When Journals Pounce

Big deal on the blogs last night.  Nature published an article on PLoS.  You can read lots about it from Coturnix, Drug Monkey, Razib, Greg Laden, and more.  The article is, as far as I can tell a rather scathing review on open-access publishing, stating that PLoS is not doing well finanacially, and that they are publishing lots of mediocre articles (in the PLoS journals of PLoS Medicine, PLoS Biology, PLoS Computational Biology, etc) in order to allow them to publish the “haute couture” of articles in PLoS ONE. 

I wouldn’t know one thing or another about PLoS’ financial status.  I can barely keep my own bills straight without looking at other people’s.  But I do know that there’s no shame to be had in publishing in one of PLoS’ “lower level” journals.  They’re pretty well respected in my department.  As for PLoS ONE, my own advisor told me just yesterday that she’d LOVE to have a PLoS ONE article.  Grad students in my department present PLoS ONE articles in Journal Clubs, and many of the respected people in my field send papers there. 

On the other hand, many respected people in my field send papers to Nature, Nature Neuroscience, Nature Reviews, etc.  I have a great deal of respect for Nature Publishing, and so I was really kind of upset to see them make a dig at a set of Journals that a) is really trying to get OA (open access, where people can get journal articles for free.  Normally, you have to pay for a subscription, and they are as much as $200/year for something like Science.  My personal views on this I may express another time) out there, and b) is new and still probably going through some growing pains.  Though they presented evidence and polls and statistics, they never actually presented any quotes or stats from PLoS itself, and though the article may have been written with no malice intended, it came across as a petty little dig, a big bully of a publishing group trying to take down something it sees as competition.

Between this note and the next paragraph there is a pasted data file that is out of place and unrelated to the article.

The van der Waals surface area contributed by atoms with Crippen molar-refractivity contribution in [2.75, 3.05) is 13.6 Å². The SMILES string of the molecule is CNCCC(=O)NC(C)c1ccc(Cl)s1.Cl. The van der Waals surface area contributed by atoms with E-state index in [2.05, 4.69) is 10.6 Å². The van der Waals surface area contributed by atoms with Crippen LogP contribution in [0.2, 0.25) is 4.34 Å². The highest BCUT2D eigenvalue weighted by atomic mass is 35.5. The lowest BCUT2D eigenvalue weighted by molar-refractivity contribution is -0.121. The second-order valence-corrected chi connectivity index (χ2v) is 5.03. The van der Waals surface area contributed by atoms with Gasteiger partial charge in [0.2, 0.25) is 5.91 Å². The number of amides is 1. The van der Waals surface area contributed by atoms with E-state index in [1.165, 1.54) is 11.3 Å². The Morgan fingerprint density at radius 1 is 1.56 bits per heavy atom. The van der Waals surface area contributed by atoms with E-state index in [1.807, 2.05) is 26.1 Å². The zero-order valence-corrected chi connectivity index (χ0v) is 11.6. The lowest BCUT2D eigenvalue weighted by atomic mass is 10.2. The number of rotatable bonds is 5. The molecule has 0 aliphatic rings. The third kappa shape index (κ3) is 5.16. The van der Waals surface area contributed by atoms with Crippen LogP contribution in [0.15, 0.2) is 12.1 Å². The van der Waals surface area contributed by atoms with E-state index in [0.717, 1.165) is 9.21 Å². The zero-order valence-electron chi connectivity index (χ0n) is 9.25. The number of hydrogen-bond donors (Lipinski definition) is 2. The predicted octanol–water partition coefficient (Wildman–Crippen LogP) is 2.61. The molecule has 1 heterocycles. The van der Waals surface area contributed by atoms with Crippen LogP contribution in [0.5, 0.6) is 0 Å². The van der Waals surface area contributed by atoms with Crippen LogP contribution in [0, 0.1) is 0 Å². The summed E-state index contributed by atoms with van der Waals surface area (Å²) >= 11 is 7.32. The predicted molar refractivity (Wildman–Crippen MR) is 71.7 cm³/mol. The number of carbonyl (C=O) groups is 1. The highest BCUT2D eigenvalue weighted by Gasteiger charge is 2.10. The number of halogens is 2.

And it’s not like they won’t benefit from this.  People may end up sending their articles to Nature publishing group when otherwise they might have given OA a chance.  I know that I am new to the science blogging (and publishing) world, but it just seems evil to me that some journals or publishing groups would write articles that reflect badly on others.  Honestly, if you’re a journal publishing mediocre science, we’ll catch on.  We aren’t stupid, some of us are, in fact, rocket scientists.  We’re very capable of figuring out which journals we want our stuff to go in (impact factors, anyone?) without journals trying to rate each other in a way that cannot possibly be unbiased.  I’m hoping that people will not take it too seriously, or perhaps, if they do want to take it serious, being true scientists, they will look up the facts for themselves. 

And now I’m off to Atlantic City!  Hopefully a post will get written before I go, but it’s looking like I’m in a major time crunch.  Happy 4th for all those who celebrate it!

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